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But so many books thou readest,
Houses, with long white sweep,
Behind, through the soft air,
away, And (the world's so madly jangled,
The night was far more fair Human things so fast entangled)
But the same restless pacings to and fro, Nature's wish must now be strangled And the same vainly throbbing heart was For that best which she discerns.
And the same bright, calm moon. So it must be! yet, while leading
And the calm moonlight seems to say: A strained life, while overfeeding,
Hast thou then still the old unquiet breast, Like the rest, his wit with reading, 15 Which neither deadens into rest, No small profit that man earns,
Nor ever feels the fiery glow
That whirls the spirit from itself away, 30 Who through all he meets can steer him, But fluctuates to and fro, Can reject what cannot clear him,
Never by passion quite possessed Cling to what can truly cheer him; And never quite benumbed by the world's Who each day more surely learns
And I, I know not if to pray That an impulse, from the distance Still to be what I am, or yield and be 35 Of his deepest, best existence,
Like all the other men I see. To the words, “Hope, Light, Persistence,"
For most men in a brazen prison live, Strongly sets and truly burns.
Where, in the sun's hot eye,
Their lives to some unmeaning taskwork (1852)
give, In the deserted, moon-blanched street,
Dreaming of nought beyond their prison How lonely rings the echo of my feet!
wall. Those windows, which I gaze at, frown,
And as, year after year, Silent and white, unopening down,
Fresh products of their barren labor fall Repellant as the world; — but see,
From their tired hands, and rest A break between the housetops shows
Never yet comes more near, The moon! and, lost behind her, fading
Gloom settles slowly down over their
breast; dim Into the dewy dark obscurity
And while they try to stem Down at the far horizon's rim,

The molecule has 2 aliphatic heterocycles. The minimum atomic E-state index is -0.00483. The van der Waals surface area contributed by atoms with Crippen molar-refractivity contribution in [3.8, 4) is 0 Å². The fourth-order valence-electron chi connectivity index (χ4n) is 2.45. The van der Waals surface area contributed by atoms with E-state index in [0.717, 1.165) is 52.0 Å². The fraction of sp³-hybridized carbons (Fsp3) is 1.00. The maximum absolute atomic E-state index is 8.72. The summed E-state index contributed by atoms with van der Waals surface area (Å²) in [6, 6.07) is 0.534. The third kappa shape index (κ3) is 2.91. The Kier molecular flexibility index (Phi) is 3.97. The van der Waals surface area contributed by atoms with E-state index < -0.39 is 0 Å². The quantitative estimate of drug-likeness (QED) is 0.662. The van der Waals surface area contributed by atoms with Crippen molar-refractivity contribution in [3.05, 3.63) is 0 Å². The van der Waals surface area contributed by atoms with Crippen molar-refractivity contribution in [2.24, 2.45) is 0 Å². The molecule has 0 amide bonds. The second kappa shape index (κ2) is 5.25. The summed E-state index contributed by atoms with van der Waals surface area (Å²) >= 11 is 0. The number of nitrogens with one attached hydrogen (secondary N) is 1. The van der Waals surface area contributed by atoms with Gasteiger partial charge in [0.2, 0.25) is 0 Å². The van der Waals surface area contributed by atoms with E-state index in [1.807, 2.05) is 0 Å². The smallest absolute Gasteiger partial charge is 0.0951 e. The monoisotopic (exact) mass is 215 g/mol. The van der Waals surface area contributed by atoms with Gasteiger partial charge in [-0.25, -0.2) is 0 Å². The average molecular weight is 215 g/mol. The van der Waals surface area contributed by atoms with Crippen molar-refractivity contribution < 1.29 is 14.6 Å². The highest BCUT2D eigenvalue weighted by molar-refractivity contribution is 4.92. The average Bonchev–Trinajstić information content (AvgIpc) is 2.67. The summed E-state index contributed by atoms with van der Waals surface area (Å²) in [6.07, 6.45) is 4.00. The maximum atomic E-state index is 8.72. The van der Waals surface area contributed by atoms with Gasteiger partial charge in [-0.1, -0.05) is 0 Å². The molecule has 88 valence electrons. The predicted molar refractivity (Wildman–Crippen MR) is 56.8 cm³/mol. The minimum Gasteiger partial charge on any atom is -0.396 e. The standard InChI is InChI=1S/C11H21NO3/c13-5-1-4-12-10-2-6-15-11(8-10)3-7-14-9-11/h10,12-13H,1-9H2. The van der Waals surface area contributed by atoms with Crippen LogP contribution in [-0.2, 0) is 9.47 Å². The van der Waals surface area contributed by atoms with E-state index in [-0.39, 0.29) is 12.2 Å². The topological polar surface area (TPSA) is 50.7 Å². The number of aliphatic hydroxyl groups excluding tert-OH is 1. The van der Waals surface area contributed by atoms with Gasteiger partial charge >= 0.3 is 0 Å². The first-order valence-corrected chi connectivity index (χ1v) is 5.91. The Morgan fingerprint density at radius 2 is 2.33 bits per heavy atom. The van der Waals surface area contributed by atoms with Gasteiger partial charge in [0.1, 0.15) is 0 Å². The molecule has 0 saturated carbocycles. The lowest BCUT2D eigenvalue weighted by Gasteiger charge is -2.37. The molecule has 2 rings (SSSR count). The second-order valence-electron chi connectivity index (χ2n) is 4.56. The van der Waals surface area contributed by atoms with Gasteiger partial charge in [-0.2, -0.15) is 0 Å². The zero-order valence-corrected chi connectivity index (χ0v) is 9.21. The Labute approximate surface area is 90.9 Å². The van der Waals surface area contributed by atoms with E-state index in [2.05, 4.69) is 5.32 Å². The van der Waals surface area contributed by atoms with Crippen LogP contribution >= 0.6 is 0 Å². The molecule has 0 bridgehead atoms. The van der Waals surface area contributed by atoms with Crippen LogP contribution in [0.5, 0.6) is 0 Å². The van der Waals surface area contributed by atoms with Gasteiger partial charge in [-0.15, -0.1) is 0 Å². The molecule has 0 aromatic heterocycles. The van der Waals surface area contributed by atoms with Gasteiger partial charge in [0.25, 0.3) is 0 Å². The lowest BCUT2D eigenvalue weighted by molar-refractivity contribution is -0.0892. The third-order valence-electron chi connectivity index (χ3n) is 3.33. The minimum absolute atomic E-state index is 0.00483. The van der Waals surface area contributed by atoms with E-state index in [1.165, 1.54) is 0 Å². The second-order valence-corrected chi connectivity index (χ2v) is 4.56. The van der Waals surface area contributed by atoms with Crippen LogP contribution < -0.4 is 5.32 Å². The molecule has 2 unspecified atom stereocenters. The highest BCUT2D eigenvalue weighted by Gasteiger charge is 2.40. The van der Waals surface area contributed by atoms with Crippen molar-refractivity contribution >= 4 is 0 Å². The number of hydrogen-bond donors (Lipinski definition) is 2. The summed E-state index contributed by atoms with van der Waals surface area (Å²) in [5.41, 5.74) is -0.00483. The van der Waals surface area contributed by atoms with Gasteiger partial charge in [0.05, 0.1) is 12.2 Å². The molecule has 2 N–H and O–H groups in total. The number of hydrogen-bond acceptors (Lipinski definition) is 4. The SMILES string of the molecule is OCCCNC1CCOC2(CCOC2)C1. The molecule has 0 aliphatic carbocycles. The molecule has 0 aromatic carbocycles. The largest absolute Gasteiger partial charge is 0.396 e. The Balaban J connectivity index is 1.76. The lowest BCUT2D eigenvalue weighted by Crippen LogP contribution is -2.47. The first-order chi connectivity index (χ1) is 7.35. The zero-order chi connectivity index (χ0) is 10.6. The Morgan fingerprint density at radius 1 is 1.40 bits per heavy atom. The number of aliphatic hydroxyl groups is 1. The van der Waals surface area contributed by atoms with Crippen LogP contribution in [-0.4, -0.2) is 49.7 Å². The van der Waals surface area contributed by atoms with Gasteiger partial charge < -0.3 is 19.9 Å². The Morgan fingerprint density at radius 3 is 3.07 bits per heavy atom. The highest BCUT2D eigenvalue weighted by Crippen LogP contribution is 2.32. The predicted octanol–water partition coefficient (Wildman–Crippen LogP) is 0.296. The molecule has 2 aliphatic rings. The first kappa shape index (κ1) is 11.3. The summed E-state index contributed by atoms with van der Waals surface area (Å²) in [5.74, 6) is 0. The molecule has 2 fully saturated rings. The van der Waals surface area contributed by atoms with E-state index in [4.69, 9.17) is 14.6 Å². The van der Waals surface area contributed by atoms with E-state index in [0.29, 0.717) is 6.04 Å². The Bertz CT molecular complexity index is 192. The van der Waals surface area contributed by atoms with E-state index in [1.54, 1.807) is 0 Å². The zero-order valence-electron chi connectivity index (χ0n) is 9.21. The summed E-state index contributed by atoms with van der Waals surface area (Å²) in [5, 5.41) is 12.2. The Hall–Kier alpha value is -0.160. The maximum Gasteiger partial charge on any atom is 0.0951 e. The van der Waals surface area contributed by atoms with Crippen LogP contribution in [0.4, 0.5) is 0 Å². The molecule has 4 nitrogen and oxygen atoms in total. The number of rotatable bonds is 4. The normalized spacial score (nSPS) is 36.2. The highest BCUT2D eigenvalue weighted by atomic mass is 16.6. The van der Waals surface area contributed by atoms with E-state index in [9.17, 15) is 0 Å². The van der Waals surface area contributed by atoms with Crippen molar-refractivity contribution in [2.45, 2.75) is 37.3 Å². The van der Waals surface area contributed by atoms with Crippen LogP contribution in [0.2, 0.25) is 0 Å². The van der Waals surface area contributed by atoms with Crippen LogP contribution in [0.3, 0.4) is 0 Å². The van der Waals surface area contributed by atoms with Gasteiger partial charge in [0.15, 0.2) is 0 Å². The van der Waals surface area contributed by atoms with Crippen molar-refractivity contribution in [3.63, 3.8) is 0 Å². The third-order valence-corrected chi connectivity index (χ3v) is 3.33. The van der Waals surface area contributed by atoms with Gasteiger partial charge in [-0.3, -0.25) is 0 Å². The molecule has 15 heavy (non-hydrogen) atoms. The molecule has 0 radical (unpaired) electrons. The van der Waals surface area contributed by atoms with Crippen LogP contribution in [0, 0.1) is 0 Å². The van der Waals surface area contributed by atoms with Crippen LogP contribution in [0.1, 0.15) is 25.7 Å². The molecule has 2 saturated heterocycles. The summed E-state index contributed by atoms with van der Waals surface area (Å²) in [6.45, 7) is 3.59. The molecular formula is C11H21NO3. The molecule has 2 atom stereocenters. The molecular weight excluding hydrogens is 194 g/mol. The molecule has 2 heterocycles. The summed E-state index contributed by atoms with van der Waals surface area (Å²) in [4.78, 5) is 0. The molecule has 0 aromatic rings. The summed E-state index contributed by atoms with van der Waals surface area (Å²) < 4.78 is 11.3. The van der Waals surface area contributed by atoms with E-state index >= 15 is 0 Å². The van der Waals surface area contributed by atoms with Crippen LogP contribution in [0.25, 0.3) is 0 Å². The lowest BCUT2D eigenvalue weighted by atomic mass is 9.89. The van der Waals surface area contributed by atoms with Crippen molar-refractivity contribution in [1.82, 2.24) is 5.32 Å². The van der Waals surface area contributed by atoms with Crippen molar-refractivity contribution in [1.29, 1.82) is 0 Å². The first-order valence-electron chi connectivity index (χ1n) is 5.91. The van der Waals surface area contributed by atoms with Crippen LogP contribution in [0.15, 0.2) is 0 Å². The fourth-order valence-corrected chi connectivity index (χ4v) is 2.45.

The waves of mournful thought by which Doth a whole tract of heaven disclose!
they are pressed, 10
Death in their prison reaches them,
Unfreed, having seen nothing, still unAnd to my mind the thought
15 On the wide ocean of life anew. The spring-tide's brimming flow
There the freed prisoner, where'er his Heaved dazzlingly between;
WRITTEN IN KENSINGTON GARDENS
Listeth, will sail;
55 A world above man's head, to let him Nor doth he know how there prevail, Despotic on that sea,
How boundless might his soul's horizons Trade-winds which cross it from eternity. be, Awhile he holds some false way, unde How vast, yet of what clear transparency! barred
How it were good to abide there, and By thwarting signs, and braves
90 The freshening wind and blackening How fair a lot to fill
Is left to each man still! And then the tempest strikes him; and
(1852) With anguished face and Aying hair
In this lone, open glade I lie, Grasping the rudder hard,
Screened by deep boughs on either hand; Still bent to make some port he knows
And at its end, to stay the eye, not where,
Those black-crowned, red-boled pine-trees Still standing for some false, impossible
stand! shore. And sterner comes the roar
70 Birds here make song, each bird has his, 5 Of sea and wind, and through the deep Across the girdling city's hum. ening gloom
How green under the boughs it is! Fainter and fainter wreck and helmsman How thick the tremulous sheep-cries loom,
come! And he too disappears, and comes
Sometimes a child will cross the glade
Sometimes a thrush Ait overhead
Deep in her unknown day's employ.
Here at my feet what wonders pass, Plainness and clearness without shadow of
What endless, active life is here! stain!
What blowing daisies, fragrant grass! 15 Clearness divine!
An air-stirred forest, fresh and clear. Ye heavens, whose pure dark regions have no sign
Scarce fresher is the mountain-sod Of languor, though so calm, and, though
Where the tired angler lies, stretched out, so great,
And, eased of basket and of rod, Are yet untroubled and unpassionate;
Counts his day's spoil, the spotted trout. 20 Who, though so noble, share in the world's
In the huge world, which roars hard by, toil,
Be others happy if they can! And, though so tasked, keep free from
But in my helpless cradle I dust and soil !
Was breathed on by the rural Pan.
That peace has left the upper world